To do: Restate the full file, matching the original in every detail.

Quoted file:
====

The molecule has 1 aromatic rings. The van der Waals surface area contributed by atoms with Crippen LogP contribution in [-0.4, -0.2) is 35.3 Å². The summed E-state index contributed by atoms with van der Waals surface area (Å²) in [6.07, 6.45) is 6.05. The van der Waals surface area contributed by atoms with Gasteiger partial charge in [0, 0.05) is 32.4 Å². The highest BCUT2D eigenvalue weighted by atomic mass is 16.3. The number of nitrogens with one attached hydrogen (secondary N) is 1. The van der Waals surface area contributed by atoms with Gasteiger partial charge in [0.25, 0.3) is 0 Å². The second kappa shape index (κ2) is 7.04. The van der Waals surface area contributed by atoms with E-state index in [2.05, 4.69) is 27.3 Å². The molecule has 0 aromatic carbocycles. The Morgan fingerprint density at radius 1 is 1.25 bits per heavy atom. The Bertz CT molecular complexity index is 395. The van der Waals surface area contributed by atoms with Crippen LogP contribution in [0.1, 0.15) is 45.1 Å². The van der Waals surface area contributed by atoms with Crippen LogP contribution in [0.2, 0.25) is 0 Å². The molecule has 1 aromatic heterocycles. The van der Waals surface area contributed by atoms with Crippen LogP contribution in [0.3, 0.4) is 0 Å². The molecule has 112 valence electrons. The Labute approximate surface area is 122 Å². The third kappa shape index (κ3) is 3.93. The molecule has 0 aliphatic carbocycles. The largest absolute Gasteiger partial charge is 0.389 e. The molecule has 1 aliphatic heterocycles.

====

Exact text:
The molecule has 1 aromatic rings. The van der Waals surface area contributed by atoms with Crippen LogP contribution in [-0.4, -0.2) is 35.3 Å². The summed E-state index contributed by atoms with van der Waals surface area (Å²) in [6.07, 6.45) is 6.05. The van der Waals surface area contributed by atoms with Gasteiger partial charge in [0, 0.05) is 32.4 Å². The highest BCUT2D eigenvalue weighted by atomic mass is 16.3. The number of nitrogens with one attached hydrogen (secondary N) is 1. The van der Waals surface area contributed by atoms with Gasteiger partial charge in [0.25, 0.3) is 0 Å². The second kappa shape index (κ2) is 7.04. The van der Waals surface area contributed by atoms with E-state index in [2.05, 4.69) is 27.3 Å². The molecule has 0 aromatic carbocycles. The Morgan fingerprint density at radius 1 is 1.25 bits per heavy atom. The Bertz CT molecular complexity index is 395. The van der Waals surface area contributed by atoms with Crippen LogP contribution in [0.1, 0.15) is 45.1 Å². The van der Waals surface area contributed by atoms with Crippen LogP contribution in [0.2, 0.25) is 0 Å². The molecule has 1 aromatic heterocycles. The van der Waals surface area contributed by atoms with Crippen LogP contribution in [0.3, 0.4) is 0 Å². The molecule has 112 valence electrons. The Labute approximate surface area is 122 Å². The third kappa shape index (κ3) is 3.93. The molecule has 0 aliphatic carbocycles. The largest absolute Gasteiger partial charge is 0.389 e. The molecule has 1 aliphatic heterocycles.